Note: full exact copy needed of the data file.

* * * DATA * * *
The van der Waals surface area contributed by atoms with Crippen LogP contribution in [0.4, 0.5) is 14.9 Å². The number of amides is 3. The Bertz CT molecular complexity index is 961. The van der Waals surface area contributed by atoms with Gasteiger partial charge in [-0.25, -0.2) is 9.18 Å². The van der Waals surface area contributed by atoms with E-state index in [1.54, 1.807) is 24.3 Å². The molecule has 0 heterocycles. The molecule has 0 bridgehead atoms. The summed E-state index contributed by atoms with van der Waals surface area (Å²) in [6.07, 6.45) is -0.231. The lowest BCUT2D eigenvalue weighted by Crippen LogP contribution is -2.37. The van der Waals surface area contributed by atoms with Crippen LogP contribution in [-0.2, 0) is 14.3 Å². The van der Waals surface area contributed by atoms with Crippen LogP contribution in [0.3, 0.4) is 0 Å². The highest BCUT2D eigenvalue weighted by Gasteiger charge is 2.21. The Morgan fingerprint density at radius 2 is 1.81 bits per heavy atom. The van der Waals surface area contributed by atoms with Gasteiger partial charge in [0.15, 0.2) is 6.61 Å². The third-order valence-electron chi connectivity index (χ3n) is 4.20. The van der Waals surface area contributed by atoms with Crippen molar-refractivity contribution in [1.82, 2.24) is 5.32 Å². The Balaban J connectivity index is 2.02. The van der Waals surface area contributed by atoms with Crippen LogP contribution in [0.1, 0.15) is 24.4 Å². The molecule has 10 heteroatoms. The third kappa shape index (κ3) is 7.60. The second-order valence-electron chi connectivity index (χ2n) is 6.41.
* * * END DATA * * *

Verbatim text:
The van der Waals surface area contributed by atoms with Crippen LogP contribution in [0.4, 0.5) is 14.9 Å². The number of amides is 3. The Bertz CT molecular complexity index is 961. The van der Waals surface area contributed by atoms with Gasteiger partial charge in [-0.25, -0.2) is 9.18 Å². The van der Waals surface area contributed by atoms with E-state index in [1.54, 1.807) is 24.3 Å². The molecule has 0 heterocycles. The molecule has 0 bridgehead atoms. The summed E-state index contributed by atoms with van der Waals surface area (Å²) in [6.07, 6.45) is -0.231. The lowest BCUT2D eigenvalue weighted by Crippen LogP contribution is -2.37. The van der Waals surface area contributed by atoms with Crippen LogP contribution in [-0.2, 0) is 14.3 Å². The van der Waals surface area contributed by atoms with Crippen LogP contribution in [0.3, 0.4) is 0 Å². The highest BCUT2D eigenvalue weighted by Gasteiger charge is 2.21. The Morgan fingerprint density at radius 2 is 1.81 bits per heavy atom. The van der Waals surface area contributed by atoms with Gasteiger partial charge in [0.15, 0.2) is 6.61 Å². The third-order valence-electron chi connectivity index (χ3n) is 4.20. The van der Waals surface area contributed by atoms with Crippen molar-refractivity contribution in [1.82, 2.24) is 5.32 Å². The Balaban J connectivity index is 2.02. The van der Waals surface area contributed by atoms with Crippen LogP contribution in [0.1, 0.15) is 24.4 Å². The molecule has 10 heteroatoms. The third kappa shape index (κ3) is 7.60. The second-order valence-electron chi connectivity index (χ2n) is 6.41.